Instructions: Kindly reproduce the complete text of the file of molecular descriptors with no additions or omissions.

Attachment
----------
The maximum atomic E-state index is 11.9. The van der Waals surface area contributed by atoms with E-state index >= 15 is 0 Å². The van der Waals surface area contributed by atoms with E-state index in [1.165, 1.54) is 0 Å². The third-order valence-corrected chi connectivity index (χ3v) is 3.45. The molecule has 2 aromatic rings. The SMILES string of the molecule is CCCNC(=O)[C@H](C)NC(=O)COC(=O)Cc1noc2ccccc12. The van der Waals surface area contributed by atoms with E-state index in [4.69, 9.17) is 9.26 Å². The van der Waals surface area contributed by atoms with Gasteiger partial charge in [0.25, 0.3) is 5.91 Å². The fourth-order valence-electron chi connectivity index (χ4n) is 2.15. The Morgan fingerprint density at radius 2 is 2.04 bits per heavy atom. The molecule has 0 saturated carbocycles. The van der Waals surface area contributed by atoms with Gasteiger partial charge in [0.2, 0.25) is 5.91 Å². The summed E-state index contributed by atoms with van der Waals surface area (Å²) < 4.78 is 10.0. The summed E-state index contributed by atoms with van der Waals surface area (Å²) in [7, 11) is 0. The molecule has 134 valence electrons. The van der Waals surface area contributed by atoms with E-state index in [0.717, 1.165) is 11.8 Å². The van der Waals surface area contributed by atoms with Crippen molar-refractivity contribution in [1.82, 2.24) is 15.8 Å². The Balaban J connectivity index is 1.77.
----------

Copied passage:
The maximum atomic E-state index is 11.9. The van der Waals surface area contributed by atoms with E-state index >= 15 is 0 Å². The van der Waals surface area contributed by atoms with E-state index in [1.165, 1.54) is 0 Å². The third-order valence-corrected chi connectivity index (χ3v) is 3.45. The molecule has 2 aromatic rings. The SMILES string of the molecule is CCCNC(=O)[C@H](C)NC(=O)COC(=O)Cc1noc2ccccc12. The van der Waals surface area contributed by atoms with E-state index in [4.69, 9.17) is 9.26 Å². The van der Waals surface area contributed by atoms with Gasteiger partial charge in [0.25, 0.3) is 5.91 Å². The fourth-order valence-electron chi connectivity index (χ4n) is 2.15. The Morgan fingerprint density at radius 2 is 2.04 bits per heavy atom. The molecule has 0 saturated carbocycles. The van der Waals surface area contributed by atoms with Gasteiger partial charge in [0.2, 0.25) is 5.91 Å². The summed E-state index contributed by atoms with van der Waals surface area (Å²) < 4.78 is 10.0. The summed E-state index contributed by atoms with van der Waals surface area (Å²) in [7, 11) is 0. The molecule has 134 valence electrons. The van der Waals surface area contributed by atoms with E-state index in [0.717, 1.165) is 11.8 Å². The van der Waals surface area contributed by atoms with Crippen molar-refractivity contribution in [1.82, 2.24) is 15.8 Å². The Balaban J connectivity index is 1.77.